W HEN President Muhammadu Buhari promised during his electioneering campaign in Lokoja, the Kogi State capital last year January to revive the Ajaokuta Steel Company (ASCO) if elected, I was not in any way thrilled by the pledge. I was not excited because I saw it as one of those political statements that we have become used to from politicians anytime they want to get the votes of Nigerians for the purpose of winning elections.
The question I asked then was: Did we not hear a similar vow from Goodluck Ebele Jonathan before the 2011 presidential election when he came to Lokoja to canvass for votes from my people in Kogi State? Jonathan in much stronger words had said: “One thing that is dear to Nigerians is the Ajaokuta Steel Complex and until we revive that complex, we cannot talk about Vision 20:2020. This is because for you to play big globally, you must industrialize and for you to industrialize you must produce steel. The Ajaokuta complex must be revived.”
In the four years of Jonathan as elected President, we did not see anything meaningful from his administration to bring this great national asset of ours back to life after years of total neglect. All efforts to get him to fulfill the promise he made to secure the votes of Kogites and Nigerians as a whole in 2011 did not yield any fruitful result, as he left Ajaokuta Steel almost the same way he met it. I recall how Senator Nurudeen Abatemi-Usman, former Senator of Kogi Central Senatorial District, who brought Ajaokuta Steel matter to the front burner in the Senate then, mounted pressure on Jonathan’s administration for the resuscitation of the steel firm.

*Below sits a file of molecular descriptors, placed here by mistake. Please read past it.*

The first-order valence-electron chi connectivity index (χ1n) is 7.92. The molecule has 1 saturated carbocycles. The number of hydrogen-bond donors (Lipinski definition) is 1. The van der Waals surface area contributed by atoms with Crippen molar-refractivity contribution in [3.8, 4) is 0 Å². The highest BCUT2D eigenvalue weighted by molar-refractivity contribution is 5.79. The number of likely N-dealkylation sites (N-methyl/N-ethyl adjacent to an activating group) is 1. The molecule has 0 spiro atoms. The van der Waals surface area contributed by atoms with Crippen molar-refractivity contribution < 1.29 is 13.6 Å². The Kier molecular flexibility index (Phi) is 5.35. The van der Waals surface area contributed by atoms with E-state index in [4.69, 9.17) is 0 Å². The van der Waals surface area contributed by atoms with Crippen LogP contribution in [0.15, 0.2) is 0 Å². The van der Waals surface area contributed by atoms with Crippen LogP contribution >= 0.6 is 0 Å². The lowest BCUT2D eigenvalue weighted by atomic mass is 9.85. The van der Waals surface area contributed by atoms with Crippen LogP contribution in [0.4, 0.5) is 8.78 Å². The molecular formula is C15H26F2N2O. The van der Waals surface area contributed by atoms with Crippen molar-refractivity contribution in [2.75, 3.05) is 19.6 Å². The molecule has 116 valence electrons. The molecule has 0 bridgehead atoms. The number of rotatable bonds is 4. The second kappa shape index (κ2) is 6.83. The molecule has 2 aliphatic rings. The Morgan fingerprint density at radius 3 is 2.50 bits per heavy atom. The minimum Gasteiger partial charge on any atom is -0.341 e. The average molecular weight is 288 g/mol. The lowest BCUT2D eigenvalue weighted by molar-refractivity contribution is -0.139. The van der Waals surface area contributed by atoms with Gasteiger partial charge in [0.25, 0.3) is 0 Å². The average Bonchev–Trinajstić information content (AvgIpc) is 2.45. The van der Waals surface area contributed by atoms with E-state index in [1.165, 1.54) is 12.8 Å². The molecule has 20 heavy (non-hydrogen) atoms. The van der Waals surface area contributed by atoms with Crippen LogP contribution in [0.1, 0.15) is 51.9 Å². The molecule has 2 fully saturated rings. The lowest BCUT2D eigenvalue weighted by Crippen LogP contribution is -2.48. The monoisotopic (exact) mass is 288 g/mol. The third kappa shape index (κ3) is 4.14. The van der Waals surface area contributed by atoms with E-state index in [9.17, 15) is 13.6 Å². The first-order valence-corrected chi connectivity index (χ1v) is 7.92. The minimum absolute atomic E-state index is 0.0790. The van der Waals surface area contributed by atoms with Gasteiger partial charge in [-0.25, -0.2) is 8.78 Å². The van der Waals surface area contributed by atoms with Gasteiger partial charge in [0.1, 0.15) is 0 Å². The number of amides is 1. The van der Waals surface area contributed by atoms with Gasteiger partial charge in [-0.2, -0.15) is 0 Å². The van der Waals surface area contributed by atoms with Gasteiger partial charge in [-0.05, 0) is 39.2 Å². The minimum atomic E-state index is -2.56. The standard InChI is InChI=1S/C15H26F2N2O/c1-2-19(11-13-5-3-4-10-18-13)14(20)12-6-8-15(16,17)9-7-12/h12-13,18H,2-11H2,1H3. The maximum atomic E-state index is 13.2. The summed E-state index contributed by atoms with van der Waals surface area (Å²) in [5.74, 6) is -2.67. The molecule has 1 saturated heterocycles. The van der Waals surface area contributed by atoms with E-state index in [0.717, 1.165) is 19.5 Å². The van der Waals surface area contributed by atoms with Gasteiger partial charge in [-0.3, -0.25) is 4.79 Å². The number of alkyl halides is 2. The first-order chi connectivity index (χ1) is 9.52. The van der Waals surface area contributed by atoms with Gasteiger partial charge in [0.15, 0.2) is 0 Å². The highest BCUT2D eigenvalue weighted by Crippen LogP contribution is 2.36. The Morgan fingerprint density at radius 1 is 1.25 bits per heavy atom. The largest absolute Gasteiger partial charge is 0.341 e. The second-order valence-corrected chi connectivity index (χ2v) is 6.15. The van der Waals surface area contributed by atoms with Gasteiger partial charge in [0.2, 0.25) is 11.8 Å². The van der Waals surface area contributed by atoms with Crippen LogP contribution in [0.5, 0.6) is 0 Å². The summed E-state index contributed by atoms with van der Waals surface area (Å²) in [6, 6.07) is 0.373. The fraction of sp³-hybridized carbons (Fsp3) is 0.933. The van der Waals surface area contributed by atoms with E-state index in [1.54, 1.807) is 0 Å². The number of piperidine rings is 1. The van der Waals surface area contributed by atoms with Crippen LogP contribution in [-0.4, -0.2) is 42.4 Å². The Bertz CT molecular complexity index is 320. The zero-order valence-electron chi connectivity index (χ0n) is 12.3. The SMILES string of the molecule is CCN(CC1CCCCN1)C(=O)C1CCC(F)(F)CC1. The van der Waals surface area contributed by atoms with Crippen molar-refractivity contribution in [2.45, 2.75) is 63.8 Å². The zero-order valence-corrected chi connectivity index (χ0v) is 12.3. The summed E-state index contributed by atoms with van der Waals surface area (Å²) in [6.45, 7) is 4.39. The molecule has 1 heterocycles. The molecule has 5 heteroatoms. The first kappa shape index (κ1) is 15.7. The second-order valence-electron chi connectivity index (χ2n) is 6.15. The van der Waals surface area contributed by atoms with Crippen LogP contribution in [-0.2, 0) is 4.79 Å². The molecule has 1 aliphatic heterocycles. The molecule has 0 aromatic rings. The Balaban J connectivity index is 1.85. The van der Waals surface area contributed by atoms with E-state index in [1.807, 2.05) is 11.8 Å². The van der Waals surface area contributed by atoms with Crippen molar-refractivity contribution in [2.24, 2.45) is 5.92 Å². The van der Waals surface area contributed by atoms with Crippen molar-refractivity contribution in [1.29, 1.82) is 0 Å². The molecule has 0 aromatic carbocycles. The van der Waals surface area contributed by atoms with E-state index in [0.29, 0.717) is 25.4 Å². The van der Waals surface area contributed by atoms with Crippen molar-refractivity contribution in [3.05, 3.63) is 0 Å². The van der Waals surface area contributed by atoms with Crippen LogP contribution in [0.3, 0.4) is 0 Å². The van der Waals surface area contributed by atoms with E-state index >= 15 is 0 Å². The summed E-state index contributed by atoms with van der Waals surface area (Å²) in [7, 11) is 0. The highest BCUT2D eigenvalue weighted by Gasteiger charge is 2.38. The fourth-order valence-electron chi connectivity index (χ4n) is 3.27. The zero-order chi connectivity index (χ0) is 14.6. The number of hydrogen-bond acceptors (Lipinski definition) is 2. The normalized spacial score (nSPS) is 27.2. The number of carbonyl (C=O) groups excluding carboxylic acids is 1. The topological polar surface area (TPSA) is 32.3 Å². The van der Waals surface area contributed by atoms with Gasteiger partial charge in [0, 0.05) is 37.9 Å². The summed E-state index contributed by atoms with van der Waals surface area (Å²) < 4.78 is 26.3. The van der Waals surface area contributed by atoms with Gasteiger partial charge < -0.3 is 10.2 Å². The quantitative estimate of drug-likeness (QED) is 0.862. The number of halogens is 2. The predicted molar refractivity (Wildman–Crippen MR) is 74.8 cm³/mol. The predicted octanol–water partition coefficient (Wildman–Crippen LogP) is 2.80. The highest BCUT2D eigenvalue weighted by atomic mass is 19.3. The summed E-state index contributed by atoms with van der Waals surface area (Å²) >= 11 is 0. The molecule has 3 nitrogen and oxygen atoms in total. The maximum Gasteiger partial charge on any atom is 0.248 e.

After Buhari emerged victorious in the poll, just before he was sworn in, I made it a point of duty to remind him in a piece of his covenant with Kogi people on the Ajaokua Steel posing the following questions which were on the lips of many – will the Buhari government taking off from May 29, 2015 make significant difference in the actualization of the Ajaokuta Steel dream? Is it going to be another four years of lip-service to the issue of steel development in the country? Will Buhari on his own part strive to fulfill his pledge on Ajaokuta Steel, the largest integrated steel complex in the Sub-Saharan Africa?
As one who has visited the Ajaokuta Steel Company (ASCO)/National Iron Ore Mining Company (NIOMCO), Itakpe in Kogi State, and done a lot of write-ups on the need for their revival and full operation, it is heartwarming to see that the Buhari administration has taken a very important step towards the completion of the Ajaokuta Steel project. On Monday, August 1, 2016, a renegotiated concession agreement was signed between the Federal Government (FG) and the Global Steel Holding Limited (GSHL); a development which has freed the Ajaoukuta Steel Complex from all the legal and contractual encumbrances, giving way for its revitalization.